Coronavirus: Effects of Southern California heat wave could be amplified by COVID-19 outbreak

Southern California's second heat wave of the year entered its second day Wednesday, raising concerns over the impact of COVID-19 as threatening temperatures approach triple-digit territory.
The region's second heat wave of 2020 entered its second day Wednesday, raising concerns over the impact of COVID-19 as threatening temperatures approach triple-digit territory.

Health officials have warned the coronavirus outbreak could make the heat wave deadlier.

A heat advisory will be in effect from 10 a.m. Wednesday until 9 p.m. Thursday for much of the Southland - including beach cities, metropolitan L.A., downtown L.A., Hollywood Hills, Beverly Hills, Long Beach, the Santa Mountains Recreational Area, the San Gabriel, San Fernando and Santa Clarita valleys and Orange County.

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The effects of the heat wave could be worse this year than in years past due to the virus, with those most vulnerable to the heat at greater risk.

Temperatures between 85 and 90 degrees are expected near the coast and between 90 and 100 inland, with the valleys of Los Angeles and Ventura counties expected to be the hottest areas.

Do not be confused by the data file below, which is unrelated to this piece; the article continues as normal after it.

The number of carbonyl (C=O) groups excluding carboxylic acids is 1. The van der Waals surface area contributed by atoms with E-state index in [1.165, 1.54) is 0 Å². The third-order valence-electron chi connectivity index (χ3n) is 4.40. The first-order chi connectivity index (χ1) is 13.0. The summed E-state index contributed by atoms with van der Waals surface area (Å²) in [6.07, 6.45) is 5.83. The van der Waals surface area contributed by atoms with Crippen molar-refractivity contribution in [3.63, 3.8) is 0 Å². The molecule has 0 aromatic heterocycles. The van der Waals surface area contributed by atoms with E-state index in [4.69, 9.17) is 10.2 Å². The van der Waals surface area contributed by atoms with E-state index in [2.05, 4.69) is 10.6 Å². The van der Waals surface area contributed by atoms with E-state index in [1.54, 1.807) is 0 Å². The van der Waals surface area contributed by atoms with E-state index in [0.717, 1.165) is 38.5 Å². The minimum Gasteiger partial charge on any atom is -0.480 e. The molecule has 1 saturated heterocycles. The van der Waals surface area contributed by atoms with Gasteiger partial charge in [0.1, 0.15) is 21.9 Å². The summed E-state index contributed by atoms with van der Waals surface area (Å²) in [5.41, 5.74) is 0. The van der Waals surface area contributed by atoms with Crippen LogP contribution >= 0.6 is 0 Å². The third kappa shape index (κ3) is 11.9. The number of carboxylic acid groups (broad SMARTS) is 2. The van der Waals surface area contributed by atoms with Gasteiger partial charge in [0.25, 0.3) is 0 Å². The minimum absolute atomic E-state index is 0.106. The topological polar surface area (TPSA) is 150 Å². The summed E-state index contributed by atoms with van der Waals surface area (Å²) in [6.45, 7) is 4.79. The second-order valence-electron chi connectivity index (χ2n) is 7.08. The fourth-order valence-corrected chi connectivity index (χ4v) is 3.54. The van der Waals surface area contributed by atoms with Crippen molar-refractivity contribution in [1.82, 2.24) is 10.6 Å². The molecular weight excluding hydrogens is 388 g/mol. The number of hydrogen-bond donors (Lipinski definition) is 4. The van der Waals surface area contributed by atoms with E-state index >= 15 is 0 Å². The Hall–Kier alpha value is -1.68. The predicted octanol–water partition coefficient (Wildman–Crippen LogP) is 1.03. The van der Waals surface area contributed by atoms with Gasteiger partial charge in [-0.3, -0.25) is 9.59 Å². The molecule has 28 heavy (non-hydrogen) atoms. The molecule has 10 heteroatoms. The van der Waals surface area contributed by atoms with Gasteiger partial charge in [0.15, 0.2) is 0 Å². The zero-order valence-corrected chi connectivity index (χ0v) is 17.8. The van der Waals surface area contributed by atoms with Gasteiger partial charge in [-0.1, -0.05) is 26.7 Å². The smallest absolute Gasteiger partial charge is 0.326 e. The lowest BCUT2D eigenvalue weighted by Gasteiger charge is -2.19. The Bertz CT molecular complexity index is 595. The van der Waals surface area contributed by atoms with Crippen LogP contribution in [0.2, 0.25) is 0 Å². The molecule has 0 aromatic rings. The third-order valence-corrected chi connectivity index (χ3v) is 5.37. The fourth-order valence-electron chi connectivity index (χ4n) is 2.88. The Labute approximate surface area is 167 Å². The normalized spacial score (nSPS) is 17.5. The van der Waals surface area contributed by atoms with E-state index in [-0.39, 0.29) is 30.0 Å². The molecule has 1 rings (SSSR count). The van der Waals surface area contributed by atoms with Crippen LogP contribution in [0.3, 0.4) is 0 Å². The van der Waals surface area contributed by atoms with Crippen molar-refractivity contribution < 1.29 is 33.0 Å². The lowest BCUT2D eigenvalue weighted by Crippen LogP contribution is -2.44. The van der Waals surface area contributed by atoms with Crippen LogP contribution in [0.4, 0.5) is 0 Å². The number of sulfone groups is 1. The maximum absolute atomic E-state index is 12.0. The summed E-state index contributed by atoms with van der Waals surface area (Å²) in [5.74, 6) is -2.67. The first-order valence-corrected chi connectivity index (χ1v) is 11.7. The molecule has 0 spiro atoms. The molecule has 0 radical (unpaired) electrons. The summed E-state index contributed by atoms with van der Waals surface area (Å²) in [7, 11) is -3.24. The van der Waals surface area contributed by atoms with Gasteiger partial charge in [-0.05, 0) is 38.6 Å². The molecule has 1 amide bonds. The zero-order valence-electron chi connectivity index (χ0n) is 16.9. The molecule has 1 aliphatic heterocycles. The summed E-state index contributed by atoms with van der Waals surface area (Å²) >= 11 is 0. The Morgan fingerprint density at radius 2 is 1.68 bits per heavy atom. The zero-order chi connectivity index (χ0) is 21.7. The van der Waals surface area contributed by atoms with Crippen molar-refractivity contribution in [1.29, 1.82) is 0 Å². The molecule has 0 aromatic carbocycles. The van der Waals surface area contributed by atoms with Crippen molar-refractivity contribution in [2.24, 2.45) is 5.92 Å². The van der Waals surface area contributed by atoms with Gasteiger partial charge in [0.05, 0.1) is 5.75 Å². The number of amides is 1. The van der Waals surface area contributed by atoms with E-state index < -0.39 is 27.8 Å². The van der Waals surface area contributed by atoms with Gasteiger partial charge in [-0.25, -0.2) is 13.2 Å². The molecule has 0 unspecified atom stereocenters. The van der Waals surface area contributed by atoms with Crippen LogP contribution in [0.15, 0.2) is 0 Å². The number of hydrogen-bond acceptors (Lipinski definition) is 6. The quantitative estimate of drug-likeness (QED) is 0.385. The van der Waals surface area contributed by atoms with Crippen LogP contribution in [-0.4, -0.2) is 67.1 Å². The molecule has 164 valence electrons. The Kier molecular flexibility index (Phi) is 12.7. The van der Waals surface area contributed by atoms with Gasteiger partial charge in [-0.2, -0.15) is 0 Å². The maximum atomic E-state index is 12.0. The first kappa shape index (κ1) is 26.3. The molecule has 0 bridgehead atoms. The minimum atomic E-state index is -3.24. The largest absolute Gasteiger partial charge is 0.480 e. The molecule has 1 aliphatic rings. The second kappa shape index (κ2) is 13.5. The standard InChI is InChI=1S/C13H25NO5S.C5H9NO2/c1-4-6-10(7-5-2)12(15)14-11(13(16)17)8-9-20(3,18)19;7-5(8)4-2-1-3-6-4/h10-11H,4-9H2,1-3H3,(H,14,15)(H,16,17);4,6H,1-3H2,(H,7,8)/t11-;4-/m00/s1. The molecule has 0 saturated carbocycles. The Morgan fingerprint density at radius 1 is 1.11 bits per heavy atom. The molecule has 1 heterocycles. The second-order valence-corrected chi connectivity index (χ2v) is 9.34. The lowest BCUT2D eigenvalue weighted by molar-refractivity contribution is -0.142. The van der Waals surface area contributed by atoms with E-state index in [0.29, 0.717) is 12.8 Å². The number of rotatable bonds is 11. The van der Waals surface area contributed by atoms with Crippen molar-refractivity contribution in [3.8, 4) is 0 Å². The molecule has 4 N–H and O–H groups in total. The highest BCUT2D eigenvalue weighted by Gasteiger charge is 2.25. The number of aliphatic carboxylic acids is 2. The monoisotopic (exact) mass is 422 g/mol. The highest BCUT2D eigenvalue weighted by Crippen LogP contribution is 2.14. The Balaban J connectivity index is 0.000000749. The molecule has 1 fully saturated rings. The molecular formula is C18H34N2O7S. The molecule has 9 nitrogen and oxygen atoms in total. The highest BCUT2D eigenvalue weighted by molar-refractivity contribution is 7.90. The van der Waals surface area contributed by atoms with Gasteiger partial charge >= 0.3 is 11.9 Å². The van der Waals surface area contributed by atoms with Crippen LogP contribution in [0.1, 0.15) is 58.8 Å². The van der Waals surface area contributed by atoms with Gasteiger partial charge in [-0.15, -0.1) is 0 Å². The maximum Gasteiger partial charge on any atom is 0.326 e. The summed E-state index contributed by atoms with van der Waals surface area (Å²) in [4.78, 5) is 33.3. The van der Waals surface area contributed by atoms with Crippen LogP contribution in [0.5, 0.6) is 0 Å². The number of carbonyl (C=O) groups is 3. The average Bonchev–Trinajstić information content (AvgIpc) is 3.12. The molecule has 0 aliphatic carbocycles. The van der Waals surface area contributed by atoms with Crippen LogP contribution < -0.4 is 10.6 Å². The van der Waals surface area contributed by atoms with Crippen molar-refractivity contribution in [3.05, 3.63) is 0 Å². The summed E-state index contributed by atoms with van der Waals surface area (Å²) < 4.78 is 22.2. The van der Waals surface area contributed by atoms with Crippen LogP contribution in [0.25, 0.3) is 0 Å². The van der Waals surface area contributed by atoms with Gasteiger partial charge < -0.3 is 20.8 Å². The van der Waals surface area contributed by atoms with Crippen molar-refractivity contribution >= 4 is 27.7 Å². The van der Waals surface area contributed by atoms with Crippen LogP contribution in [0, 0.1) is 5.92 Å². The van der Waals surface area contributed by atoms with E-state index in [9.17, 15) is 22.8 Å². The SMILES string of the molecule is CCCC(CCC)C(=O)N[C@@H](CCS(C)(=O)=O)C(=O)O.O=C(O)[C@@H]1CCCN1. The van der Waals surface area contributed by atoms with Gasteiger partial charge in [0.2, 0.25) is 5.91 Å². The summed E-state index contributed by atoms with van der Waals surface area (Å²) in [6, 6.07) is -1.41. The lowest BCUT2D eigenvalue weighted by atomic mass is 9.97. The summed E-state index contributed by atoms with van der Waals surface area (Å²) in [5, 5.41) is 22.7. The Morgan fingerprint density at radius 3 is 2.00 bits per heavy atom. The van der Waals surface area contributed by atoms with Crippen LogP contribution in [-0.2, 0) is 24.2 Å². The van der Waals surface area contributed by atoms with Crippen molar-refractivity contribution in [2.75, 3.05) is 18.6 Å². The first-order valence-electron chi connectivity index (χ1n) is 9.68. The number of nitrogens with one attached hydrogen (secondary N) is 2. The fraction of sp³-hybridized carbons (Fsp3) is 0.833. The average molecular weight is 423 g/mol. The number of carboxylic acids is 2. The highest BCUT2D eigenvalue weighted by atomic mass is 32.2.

ABC7's Brianna Ruffalo said temperatures will continue to climb Thursday.

"Tomorrow, the hottest day of the week, where we could see some record breaking temperatures," she said.

Temperatures could linger into the evening, with some areas possibly staying above 70 degrees overnight, the National Weather Service warned.

"Take extra precautions if you work or spend time outside. When possible, reschedule strenuous activities to early morning or evening. Know the signs and symptoms of heat exhaustion and heat stroke. Wear lightweight and loose-fitting clothing when possible. To reduce risk during outdoor work, the Occupational Safety and Health Administration recommends scheduling frequent rest breaks in shaded or air conditioned environments. Anyone overcome by heat should be moved to a cool and shaded location. Heat stroke is an emergency.''

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With millions of Californians self-isolating as statewide coronavirus-related restrictions remain in effect, public health experts are warning about the increased dangers. Additionally, with a rising number of people out of work, more people may be reducing the use of their air conditioning.

Los Angeles County will open eight cooling centers around the area Wednesday to give residents who need it a place to escape the heat.

The centers will be open from noon to 6 p.m. Wednesday and Thursday, and they will "operate in compliance with physical distancing and other safety criteria'' due to the coronavirus pandemic, officials say.

The county cooling centers are located at in East Los Angeles, Azusa, Florence-Firestone, Sylmar, South Whittier, Altadena, Sun Village, and Burbank.

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Officials say the greatest concern is for low-income residents and seniors, who are more susceptible to heat-related illnesses.

City News Service contributed to this report.
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